So what to do? Well, I’m not about to wade into the murky waters of debating assessment here – plenty of my colleagues are better qualified to do this than me, and the House of Commons Science and Technology Committee recently held a session to do just that. No doubt the debate will continue; in the meantime, we need to work together as a community to ensure that those teaching science and other STEM subjects have access to sufficient high quality support, activities and ideas to provide every young person with appropriate and varied opportunities in practical science. This is precisely what Project ENTHUSE – supported by the Wellcome Trust, Department for Education, BAE Systems, BP, Rolls-Royce, the Institution of Mechanical Engineers and others – does through the National Science Learning Centre, along with the wider network of Science Learning Partnerships across England and our partners in Scotland, Wales and Northern Ireland.
Experiential professional development
Far from being ‘just courses’, our professional development work with teachers – and school and college technicians – is experiential, with a huge focus on participants’ own practical involvement as well as ensuring they can develop practical skills in young people in safe, engaging and, importantly, affordable, ways. Excellent practical facilities at the National Centre at York are coupled with local facilities and support through the 50 local Science Learning Partnerships, led by and working through outstanding schools and colleges, committed to and experienced in practical science (find your local Science Learning Partnership here). A coherent programme of support and professional development opportunities – with practical science embedded throughout – provides all those teaching and involved in science and other STEM subjects with pathways to develop confidence and ideas, and take these back into their classroom.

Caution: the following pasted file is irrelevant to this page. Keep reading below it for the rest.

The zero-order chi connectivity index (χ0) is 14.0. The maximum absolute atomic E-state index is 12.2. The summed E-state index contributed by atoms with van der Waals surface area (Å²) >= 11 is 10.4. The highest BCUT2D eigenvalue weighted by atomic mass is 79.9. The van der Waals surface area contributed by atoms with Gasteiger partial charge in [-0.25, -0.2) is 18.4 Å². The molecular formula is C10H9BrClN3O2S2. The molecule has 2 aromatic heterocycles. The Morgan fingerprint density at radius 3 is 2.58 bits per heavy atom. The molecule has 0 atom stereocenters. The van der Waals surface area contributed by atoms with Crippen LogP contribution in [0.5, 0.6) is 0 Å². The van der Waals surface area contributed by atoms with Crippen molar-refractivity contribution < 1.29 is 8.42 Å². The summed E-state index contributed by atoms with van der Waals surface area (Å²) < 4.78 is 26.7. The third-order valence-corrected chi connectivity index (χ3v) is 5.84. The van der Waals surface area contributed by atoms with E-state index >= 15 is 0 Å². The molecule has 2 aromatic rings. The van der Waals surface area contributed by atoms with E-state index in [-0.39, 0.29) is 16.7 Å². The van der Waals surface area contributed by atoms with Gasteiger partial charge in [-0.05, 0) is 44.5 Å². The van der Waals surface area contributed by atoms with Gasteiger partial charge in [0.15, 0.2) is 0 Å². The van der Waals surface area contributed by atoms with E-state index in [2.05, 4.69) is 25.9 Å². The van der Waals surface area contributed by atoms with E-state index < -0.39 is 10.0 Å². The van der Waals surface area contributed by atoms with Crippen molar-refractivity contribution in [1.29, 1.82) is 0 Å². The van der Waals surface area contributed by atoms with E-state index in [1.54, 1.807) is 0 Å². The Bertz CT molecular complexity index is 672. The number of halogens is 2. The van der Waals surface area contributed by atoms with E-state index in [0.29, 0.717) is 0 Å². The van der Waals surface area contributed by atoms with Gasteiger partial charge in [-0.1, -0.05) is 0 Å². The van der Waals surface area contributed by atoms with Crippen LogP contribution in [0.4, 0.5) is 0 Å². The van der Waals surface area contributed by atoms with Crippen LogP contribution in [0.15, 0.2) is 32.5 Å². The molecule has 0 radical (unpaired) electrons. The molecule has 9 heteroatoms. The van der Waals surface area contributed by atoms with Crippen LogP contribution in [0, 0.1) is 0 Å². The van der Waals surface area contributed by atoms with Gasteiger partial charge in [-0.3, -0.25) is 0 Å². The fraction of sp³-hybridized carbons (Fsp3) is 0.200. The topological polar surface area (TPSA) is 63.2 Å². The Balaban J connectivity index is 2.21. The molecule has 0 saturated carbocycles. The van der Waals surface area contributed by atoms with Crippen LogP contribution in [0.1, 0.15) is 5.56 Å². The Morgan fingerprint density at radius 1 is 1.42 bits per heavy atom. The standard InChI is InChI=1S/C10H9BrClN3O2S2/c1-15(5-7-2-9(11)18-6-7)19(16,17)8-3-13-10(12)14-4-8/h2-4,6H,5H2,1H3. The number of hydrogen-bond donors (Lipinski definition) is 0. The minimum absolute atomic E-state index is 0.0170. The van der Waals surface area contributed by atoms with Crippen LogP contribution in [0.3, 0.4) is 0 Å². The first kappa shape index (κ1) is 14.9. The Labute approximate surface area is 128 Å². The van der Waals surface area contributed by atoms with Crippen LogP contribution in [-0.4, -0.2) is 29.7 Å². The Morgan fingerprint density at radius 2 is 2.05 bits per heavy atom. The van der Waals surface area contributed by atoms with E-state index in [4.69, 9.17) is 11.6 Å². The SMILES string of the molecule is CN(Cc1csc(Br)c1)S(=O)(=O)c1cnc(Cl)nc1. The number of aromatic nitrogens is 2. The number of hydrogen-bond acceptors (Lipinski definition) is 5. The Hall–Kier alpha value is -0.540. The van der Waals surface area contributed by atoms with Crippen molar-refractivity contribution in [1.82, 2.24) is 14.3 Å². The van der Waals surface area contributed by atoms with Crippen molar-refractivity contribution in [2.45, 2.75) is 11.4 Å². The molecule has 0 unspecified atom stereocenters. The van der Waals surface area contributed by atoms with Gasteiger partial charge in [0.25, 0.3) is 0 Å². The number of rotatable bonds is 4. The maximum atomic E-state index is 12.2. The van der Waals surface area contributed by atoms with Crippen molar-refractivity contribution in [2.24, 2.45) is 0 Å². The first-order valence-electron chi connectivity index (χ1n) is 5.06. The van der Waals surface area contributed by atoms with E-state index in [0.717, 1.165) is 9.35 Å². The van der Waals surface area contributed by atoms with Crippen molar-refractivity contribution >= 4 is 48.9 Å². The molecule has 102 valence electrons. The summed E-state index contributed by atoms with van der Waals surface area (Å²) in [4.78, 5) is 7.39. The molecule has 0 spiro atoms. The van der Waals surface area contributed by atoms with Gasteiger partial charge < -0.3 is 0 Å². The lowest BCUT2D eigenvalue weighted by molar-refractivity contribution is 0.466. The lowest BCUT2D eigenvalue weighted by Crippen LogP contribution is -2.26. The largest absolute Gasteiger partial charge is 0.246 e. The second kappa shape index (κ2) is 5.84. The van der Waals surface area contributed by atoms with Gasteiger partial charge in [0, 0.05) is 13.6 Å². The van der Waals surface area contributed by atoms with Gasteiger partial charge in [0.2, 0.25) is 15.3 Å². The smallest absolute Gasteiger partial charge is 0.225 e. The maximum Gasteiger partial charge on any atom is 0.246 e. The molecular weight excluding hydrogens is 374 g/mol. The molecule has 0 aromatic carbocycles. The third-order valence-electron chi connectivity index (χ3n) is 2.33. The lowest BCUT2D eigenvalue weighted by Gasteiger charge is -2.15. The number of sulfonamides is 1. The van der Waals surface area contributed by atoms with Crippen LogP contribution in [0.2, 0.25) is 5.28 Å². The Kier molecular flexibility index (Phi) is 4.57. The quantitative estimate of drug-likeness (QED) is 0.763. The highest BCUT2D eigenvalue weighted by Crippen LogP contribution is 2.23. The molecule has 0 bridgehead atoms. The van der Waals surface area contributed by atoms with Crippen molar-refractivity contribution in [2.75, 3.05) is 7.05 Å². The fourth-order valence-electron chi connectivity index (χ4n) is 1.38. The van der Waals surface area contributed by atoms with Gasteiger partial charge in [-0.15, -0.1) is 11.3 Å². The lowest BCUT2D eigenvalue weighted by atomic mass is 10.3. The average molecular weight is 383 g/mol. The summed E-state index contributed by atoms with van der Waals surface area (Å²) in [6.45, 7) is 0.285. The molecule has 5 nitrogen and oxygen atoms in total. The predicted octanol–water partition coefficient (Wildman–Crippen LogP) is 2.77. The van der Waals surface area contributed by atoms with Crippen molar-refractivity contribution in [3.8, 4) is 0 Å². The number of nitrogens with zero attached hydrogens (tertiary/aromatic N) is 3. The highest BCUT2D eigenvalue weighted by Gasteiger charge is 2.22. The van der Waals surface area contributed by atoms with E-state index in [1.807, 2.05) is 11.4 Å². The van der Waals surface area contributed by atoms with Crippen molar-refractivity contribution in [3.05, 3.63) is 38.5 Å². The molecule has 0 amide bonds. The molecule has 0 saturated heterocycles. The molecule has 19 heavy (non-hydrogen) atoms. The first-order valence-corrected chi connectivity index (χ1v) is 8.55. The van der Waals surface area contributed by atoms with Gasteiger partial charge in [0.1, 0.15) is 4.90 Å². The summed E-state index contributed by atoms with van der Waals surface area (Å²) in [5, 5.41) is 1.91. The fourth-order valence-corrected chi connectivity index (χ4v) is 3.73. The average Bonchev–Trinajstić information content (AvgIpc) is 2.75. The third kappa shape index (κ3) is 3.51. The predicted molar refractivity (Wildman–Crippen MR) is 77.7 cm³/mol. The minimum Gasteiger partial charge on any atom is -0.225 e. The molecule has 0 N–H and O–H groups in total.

In addition, the National STEM Centre eLibrary contains a wealth of practical science and wider STEM resources among its quality assured 8,500 items – a search for ‘practical science’ returns more than 3,500 results, with the ability to focus using criteria including age group and subject. Our subject specialists have also pulled together a range of collections to help make it easier for teachers and others to find what is most relevant to and useful for them. This includes a range of excellent videos such as Demo:The Movie, highly recommended by the Guardian. The Centre is also planning new on-line demo support, including video tutorials, webinars and discussion groups, which will be launched soon.
As Mat Galvin, a teacher at Birley Learning Community in Sheffield puts it;